Let ABCD be a parallelogram. Draw QN parallel to AB with Q lying on AD and N lying on BC. Draw another line MS parallel to AD with M lying on AB and S lying on QN. Draw yet another line PT parallel to AD with P lying on CD and T lying on QN.

The area of AMSQ, BNSM, CPTN and DQTP are respectively 12, 36, 48, and 24.
What is the area of quadrilateral BSDT?

This is a very neat problem because it fools one (well, it fooled me) into thinking the object in question has a particular shape. As long as you imagine any parallelogram with total area 120, you have an acceptable shape for the problem. For example, any rectangle of area 120 will do. Consider a 5 by 24 rectangle with the 5 on top and bottom cut through with one line QN 2:3 and the sides cut MS 18:6 and PT 16:8, or a 10 x 12 cut top to bottom 4:6 and sides 9:3, 8:4, etc. etc. - all work. The key is that top and bottom are cut 2:3 and the sides 3:1, 2:1 with some scale factor for each.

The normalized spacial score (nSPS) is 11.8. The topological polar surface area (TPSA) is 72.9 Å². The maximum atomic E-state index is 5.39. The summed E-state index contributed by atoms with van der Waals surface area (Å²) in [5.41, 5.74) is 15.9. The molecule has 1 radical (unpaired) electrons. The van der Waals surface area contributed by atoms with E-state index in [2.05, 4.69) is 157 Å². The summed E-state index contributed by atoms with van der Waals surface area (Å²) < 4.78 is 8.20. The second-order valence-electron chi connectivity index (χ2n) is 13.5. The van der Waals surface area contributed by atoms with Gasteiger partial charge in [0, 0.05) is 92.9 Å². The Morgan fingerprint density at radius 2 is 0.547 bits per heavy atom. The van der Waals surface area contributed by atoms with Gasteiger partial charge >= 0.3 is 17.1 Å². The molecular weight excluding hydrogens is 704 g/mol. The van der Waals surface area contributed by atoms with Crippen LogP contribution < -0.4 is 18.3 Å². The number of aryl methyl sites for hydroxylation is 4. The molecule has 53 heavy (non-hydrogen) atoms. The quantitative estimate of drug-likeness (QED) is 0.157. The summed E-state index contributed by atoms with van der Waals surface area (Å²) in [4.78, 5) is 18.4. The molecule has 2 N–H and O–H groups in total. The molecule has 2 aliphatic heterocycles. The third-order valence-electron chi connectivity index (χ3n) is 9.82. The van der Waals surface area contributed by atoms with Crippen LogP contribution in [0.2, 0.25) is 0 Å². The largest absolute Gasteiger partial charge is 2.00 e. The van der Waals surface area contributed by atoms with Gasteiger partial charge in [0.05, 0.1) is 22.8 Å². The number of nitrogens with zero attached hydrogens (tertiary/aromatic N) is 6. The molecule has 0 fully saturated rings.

Next, you can lean the rectangle over to become any parallelogram of height h following the rule that base x h = 120, the specified area. Again the top and bottom are cut in a 2:3 ratio, the left height is cut again 3:1 and the right is cut 2:1. The actual sides are cut with these ratios as well. The four areas will continue to obtain the values given.

Since we are changing shapes by scaling x and y in way that leaves the area element delta x delta y constant, this will leave the quadrilateral area constant as well. So we can compute the quadrilateral area as it appears in the second simple rectangle given above. (An easy choice).

*Edited on ***March 5, 2019, 9:40 pm**